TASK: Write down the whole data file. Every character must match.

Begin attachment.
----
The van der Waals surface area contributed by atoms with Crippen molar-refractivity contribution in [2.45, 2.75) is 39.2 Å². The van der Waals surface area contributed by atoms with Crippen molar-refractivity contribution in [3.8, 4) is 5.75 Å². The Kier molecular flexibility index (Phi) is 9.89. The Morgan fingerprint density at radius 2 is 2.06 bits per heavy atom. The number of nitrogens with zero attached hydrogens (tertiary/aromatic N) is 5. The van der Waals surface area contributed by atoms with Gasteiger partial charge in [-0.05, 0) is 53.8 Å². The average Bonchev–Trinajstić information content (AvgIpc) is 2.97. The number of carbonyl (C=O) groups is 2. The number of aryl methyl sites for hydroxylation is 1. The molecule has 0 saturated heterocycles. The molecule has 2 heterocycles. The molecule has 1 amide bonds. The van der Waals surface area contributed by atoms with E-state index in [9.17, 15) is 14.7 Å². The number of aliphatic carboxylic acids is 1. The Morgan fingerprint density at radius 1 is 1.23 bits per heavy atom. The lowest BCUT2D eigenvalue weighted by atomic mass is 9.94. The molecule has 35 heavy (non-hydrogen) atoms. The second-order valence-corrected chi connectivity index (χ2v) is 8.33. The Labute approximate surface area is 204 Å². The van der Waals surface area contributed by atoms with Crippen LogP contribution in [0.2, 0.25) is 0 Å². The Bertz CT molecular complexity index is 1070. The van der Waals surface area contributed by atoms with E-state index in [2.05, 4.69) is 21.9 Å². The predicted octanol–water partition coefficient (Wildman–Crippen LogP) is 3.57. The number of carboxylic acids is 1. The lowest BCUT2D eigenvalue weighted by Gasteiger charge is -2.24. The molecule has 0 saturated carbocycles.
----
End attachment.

The van der Waals surface area contributed by atoms with Crippen molar-refractivity contribution in [2.45, 2.75) is 39.2 Å². The van der Waals surface area contributed by atoms with Crippen molar-refractivity contribution in [3.8, 4) is 5.75 Å². The Kier molecular flexibility index (Phi) is 9.89. The Morgan fingerprint density at radius 2 is 2.06 bits per heavy atom. The number of nitrogens with zero attached hydrogens (tertiary/aromatic N) is 5. The van der Waals surface area contributed by atoms with Gasteiger partial charge in [-0.05, 0) is 53.8 Å². The average Bonchev–Trinajstić information content (AvgIpc) is 2.97. The number of carbonyl (C=O) groups is 2. The number of aryl methyl sites for hydroxylation is 1. The molecule has 0 saturated heterocycles. The molecule has 2 heterocycles. The molecule has 1 amide bonds. The van der Waals surface area contributed by atoms with E-state index in [9.17, 15) is 14.7 Å². The number of aliphatic carboxylic acids is 1. The Morgan fingerprint density at radius 1 is 1.23 bits per heavy atom. The lowest BCUT2D eigenvalue weighted by atomic mass is 9.94. The molecule has 35 heavy (non-hydrogen) atoms. The second-order valence-corrected chi connectivity index (χ2v) is 8.33. The Labute approximate surface area is 204 Å². The van der Waals surface area contributed by atoms with Crippen LogP contribution in [0.2, 0.25) is 0 Å². The Bertz CT molecular complexity index is 1070. The van der Waals surface area contributed by atoms with E-state index in [2.05, 4.69) is 21.9 Å². The predicted octanol–water partition coefficient (Wildman–Crippen LogP) is 3.57. The number of carboxylic acids is 1. The lowest BCUT2D eigenvalue weighted by Gasteiger charge is -2.24. The molecule has 0 saturated carbocycles.